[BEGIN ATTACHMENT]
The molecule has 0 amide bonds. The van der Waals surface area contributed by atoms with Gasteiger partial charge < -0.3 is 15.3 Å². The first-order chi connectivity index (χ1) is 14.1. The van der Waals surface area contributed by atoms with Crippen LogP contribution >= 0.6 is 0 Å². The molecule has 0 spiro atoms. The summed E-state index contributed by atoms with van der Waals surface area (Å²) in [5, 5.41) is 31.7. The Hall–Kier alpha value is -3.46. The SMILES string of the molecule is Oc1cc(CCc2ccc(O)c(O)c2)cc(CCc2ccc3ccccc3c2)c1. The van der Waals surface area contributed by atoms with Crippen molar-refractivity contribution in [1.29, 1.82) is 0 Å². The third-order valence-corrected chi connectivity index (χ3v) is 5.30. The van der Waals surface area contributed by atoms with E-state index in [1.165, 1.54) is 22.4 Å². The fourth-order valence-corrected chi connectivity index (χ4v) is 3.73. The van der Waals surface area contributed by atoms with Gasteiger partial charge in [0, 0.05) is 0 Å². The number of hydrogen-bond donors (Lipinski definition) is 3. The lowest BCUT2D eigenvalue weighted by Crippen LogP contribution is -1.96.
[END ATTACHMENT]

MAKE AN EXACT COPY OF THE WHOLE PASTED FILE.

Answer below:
The molecule has 0 amide bonds. The van der Waals surface area contributed by atoms with Gasteiger partial charge < -0.3 is 15.3 Å². The first-order chi connectivity index (χ1) is 14.1. The van der Waals surface area contributed by atoms with Crippen LogP contribution >= 0.6 is 0 Å². The molecule has 0 spiro atoms. The summed E-state index contributed by atoms with van der Waals surface area (Å²) in [5, 5.41) is 31.7. The Hall–Kier alpha value is -3.46. The SMILES string of the molecule is Oc1cc(CCc2ccc(O)c(O)c2)cc(CCc2ccc3ccccc3c2)c1. The van der Waals surface area contributed by atoms with Crippen molar-refractivity contribution in [1.29, 1.82) is 0 Å². The third-order valence-corrected chi connectivity index (χ3v) is 5.30. The van der Waals surface area contributed by atoms with E-state index in [1.165, 1.54) is 22.4 Å². The fourth-order valence-corrected chi connectivity index (χ4v) is 3.73. The van der Waals surface area contributed by atoms with Gasteiger partial charge in [0, 0.05) is 0 Å². The number of hydrogen-bond donors (Lipinski definition) is 3. The lowest BCUT2D eigenvalue weighted by Crippen LogP contribution is -1.96.